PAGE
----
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Motherboard Review: ASRock P67 EXTREME4 GEN3

Review Summary:

Great motherboard good price point ($155). Buy it if you need a 1155 socket and like to overclock. No real drawbacks, but a few manageable quirks.

What's in the P67 box (along with some other desk clutter)

I like to prefix a review  with what I was looking for in a motherboard.

From rooting about the internet, the P67 or the Z68 are the motherboard types best suited to my processor (intel i7 2600k). That being said, the Z68 is a slight upgrade to the P67, supporting using a SSD as a cache for a hard-disk, along with other minor improvements that I wasn’t particularly dying to get. The core components are essentially the same, so I decided to save the $30 and go with the respected P67 variety of Intel motherboards. I’ve also heard good things about the overclocking capability of this motherboard, so it seemed like a good fit.

P67 Board

I decided to stick with ASRock as the brand. My old ASRock motherboard endured nearly 6 years of 24/7 use. It endured probably 30 moves, 2 years in a fraternity house with 200 year old shoddy wiring, a house with a chronically broken heater during Michigan winters, and stifling heat in no-AC rooms during the summer, as well as a long UPS journey from Detroit to San Diego. I figured with this track record, I’d give ASRock mobo’s another shot for a job well done on the board I was replacing.

Ports on P67

Let’s get into the pro’s and con’s…


The things that stood out to me the most are:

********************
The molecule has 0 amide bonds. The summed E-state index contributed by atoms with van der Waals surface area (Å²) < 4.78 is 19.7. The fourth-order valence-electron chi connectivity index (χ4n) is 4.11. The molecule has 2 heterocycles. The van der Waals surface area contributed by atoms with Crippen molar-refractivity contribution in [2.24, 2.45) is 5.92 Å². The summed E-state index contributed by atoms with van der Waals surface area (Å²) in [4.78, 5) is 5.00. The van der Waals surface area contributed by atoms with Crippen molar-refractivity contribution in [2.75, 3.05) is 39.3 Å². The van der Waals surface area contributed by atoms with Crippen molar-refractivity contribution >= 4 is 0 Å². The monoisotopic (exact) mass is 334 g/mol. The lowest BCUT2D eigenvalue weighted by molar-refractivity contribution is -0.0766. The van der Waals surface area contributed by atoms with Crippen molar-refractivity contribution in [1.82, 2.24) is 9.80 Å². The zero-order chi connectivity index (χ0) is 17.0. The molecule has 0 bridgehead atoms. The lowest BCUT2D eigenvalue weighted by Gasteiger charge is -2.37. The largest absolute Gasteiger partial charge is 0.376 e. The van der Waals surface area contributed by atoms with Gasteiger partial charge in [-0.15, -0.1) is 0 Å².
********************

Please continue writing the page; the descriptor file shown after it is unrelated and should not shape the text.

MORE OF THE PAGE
• Works out-of the box with Ubuntu. Every feature I’ve tested seems to work well.
  • The Dr Debug LED. There’s a 2 digit hex LED on the motherboard that displays various codes that can assist you in debugging the board if you need to. Very handy feature, I doubt I’d ever buy another motherboard with one.
  • The graphical BIOS has pretty much every overclocking feature you can think of. Very configurable CPU configurations.
  • Lots of CPU chasis fan hookup headers
  • Support for DDR3 2100 RAM, USB 3.0, PCI Ex 3.0, all the latest bells and whistles
  • Ton of USB 3.0 and 2.0 ports. The included a front panel usb header that fits in most 3.5′ floppy bays and gives you 2 additional USB 3.0 ports.


There isn’t one glaringly bad thing about this motherboard. I struggled to even come up with this list, and named the section “Quirks” instead of “Cons”, because they’re all just minor things. That being said, there are a few minor things I wish were a bit quirky:

  • The 8 SATA ports are forward-facing, and stacked on top of each other. This makes them a bit difficult to access, compared to a header on the board. This seems to be a common thing on motherboards these days though.
  • I was a bit sad there was no serial port on the back, I’m still a user who uses that from time to time. Its not all bad though, the motherboard has a COM header I can hook up if I find the right parts.
  • If you have PATA/IDE drives, this board does not have support for the old ribbon cables. This could arguably be in the highlights section.
  • Still haven’t learned the ‘trick’ for getting the BIOS to boot the way i want it to every time. You only have a quick second to hit the escape keys to the boot device or the BIOS.